Goal 2 - Assure financial stability through diversified sustainable funding.

Strategy 1
Challenge Board and MAS leadership to collectively establish and achieve reasonable annual financial goals for the next 3 years.

Strategy 2
Acquire business development expertise to promote and educate about services.

Strategy 3
Build-on the business plan for statewide financial services (406) through partnerships and contracts.

Strategy 4
Create “brand awareness” by establishing a continuum of services that are affordable and accessible.


Goal 3 - Serve as the voice of older adults, adults with disabilities, and those who serve them by advocating, collaborating, and communicating in support of their needs.

Strategy 1
Actively build community-wide (organizations as well as individuals) awareness of needs and resources relating to aging, disability, and volunteer services.

Strategy 2
Strengthen our referral system/network.

Strategy 3
Assess effectiveness of our communication methods, etc., and improve strategies as needed.

Strategy 4
Form Advisory Council.

Strategy 5
Continue active listening strategies ensuring that all voices are heard.


Goal 4 - Develop and leverage volunteers to meet the needs of an aging population.

Strategy 1
Identify organizations that serve older adults and can be enhanced through volunteer opportunities.

Strategy 2
Explore opportunities that promote fee-for-service connected to providing or managing volunteers.

Missoula Aging Services is a 501(c)3 nonprofit organization with over 60 staff members and a budget of more than $5 million.

Since 1982, we have been serving Montanans with programs that promote the independence, dignity, and health of older adults and those who care for them. Missoula Aging Services works to address the health and well-being of older adults in all aspects of daily life, allowing them to age with confidence. Whether providing nutritious meals to homebound individuals, assisting with questions about retirement, or supporting people living with dementia, Missoula Aging Services connects people with the resources to live full, independent lives as they age. Our work is made possible by a dedicated team of staff members diverse skillsets, as well as hundreds of donors and volunteers who give their time and money to make Missoula a more caring and welcoming community for all.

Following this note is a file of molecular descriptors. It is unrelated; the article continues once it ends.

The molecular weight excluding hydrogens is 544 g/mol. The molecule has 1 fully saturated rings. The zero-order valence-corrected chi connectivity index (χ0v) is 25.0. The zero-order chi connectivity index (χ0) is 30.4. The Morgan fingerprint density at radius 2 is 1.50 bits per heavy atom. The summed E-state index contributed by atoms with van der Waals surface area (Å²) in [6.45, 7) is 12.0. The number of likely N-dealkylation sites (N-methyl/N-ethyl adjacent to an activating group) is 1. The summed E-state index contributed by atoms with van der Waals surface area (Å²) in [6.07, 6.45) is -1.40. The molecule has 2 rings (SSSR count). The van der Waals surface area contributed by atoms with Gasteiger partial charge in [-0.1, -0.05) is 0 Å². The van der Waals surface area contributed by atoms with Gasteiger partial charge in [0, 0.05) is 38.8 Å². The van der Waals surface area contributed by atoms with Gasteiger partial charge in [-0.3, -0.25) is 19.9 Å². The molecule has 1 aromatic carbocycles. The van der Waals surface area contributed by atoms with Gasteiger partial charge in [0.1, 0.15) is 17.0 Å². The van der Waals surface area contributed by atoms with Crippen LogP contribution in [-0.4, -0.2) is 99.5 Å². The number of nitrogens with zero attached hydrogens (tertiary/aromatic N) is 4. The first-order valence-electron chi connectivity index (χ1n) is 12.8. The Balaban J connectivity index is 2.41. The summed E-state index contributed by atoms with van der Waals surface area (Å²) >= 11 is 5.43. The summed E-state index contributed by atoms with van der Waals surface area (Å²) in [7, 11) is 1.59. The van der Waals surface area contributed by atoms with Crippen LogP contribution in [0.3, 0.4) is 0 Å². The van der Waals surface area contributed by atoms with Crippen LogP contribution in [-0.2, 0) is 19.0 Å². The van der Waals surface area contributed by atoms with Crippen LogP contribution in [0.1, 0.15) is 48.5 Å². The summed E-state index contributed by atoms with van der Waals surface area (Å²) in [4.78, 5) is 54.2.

The organization serves as the designated Area Agency on Aging (AAA) for Missoula and Ravalli Counties. Missoula Aging Services is part of a network of ten AAA organizations that help older adults across the state of Montana. Since 2006, Missoula Aging Services has also served as an Aging and Disability Resource Center (ADRC) for Missoula and Ravalli Counties. As an ADRC, the organization is able to provide in-depth assistance for people in need of long-term care.

Through MAS programs and services, thousands of local older adults and caregivers receive support every year, and we continue to work on developing new programs to better meet the needs of our community.

We recently completed the final year of our Strategic Plan, which was extended through 2023 in order to more fully respond to the new needs of the Missoula community in the wake of the pandemic. During the current plan period, progress has been made across all Strategic Priorities including: improving existing programs, developing new programs to meet emerging community needs, assuring financial sustainability, building awareness of needs and resources, and leveraging volunteers to help meet local needs.

Significant achievements during the current Strategic Plan include launching Memory Care Support Services to provide dedicated support for older adults living with memory loss, increased long-term funding through an updated Missoula County Mill Levy, and a number of remodels to our office space, including safety improvements and a new welcome area for visitors. All of these advancements expand our ability to serve the growing population of older adults in Missoula County, Montana. At the same time, the COVID-19 pandemic has brought many changes and unexpected needs in our community.